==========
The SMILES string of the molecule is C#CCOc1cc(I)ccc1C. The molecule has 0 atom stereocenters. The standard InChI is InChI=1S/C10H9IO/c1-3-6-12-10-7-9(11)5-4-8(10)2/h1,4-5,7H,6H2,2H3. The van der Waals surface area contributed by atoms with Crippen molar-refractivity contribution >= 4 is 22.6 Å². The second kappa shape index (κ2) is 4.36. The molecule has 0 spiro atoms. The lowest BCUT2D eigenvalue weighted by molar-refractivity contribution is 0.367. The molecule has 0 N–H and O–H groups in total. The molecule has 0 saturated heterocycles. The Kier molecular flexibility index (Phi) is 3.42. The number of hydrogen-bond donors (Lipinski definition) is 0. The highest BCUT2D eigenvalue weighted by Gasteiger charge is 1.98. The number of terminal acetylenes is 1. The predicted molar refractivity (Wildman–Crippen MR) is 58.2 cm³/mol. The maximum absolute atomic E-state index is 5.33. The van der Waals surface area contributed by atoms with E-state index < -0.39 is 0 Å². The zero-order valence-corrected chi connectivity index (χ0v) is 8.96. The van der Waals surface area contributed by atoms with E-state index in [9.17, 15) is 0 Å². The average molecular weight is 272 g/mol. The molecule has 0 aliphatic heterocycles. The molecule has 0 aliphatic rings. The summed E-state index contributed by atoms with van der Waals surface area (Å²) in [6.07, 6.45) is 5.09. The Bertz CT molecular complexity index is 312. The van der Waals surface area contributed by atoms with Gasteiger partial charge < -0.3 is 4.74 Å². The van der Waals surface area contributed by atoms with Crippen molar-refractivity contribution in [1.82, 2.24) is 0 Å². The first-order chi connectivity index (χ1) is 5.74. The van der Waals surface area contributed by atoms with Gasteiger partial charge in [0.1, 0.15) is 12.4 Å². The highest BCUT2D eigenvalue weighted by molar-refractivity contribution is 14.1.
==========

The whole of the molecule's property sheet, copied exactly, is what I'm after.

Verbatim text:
The SMILES string of the molecule is C#CCOc1cc(I)ccc1C. The molecule has 0 atom stereocenters. The standard InChI is InChI=1S/C10H9IO/c1-3-6-12-10-7-9(11)5-4-8(10)2/h1,4-5,7H,6H2,2H3. The van der Waals surface area contributed by atoms with Crippen molar-refractivity contribution >= 4 is 22.6 Å². The second kappa shape index (κ2) is 4.36. The molecule has 0 spiro atoms. The lowest BCUT2D eigenvalue weighted by molar-refractivity contribution is 0.367. The molecule has 0 N–H and O–H groups in total. The molecule has 0 saturated heterocycles. The Kier molecular flexibility index (Phi) is 3.42. The number of hydrogen-bond donors (Lipinski definition) is 0. The highest BCUT2D eigenvalue weighted by Gasteiger charge is 1.98. The number of terminal acetylenes is 1. The predicted molar refractivity (Wildman–Crippen MR) is 58.2 cm³/mol. The maximum absolute atomic E-state index is 5.33. The van der Waals surface area contributed by atoms with E-state index < -0.39 is 0 Å². The zero-order valence-corrected chi connectivity index (χ0v) is 8.96. The van der Waals surface area contributed by atoms with E-state index in [9.17, 15) is 0 Å². The average molecular weight is 272 g/mol. The molecule has 0 aliphatic heterocycles. The molecule has 0 aliphatic rings. The summed E-state index contributed by atoms with van der Waals surface area (Å²) in [6.07, 6.45) is 5.09. The Bertz CT molecular complexity index is 312. The van der Waals surface area contributed by atoms with Gasteiger partial charge < -0.3 is 4.74 Å². The van der Waals surface area contributed by atoms with Crippen molar-refractivity contribution in [1.82, 2.24) is 0 Å². The first-order chi connectivity index (χ1) is 5.74. The van der Waals surface area contributed by atoms with Gasteiger partial charge in [0.1, 0.15) is 12.4 Å². The highest BCUT2D eigenvalue weighted by molar-refractivity contribution is 14.1.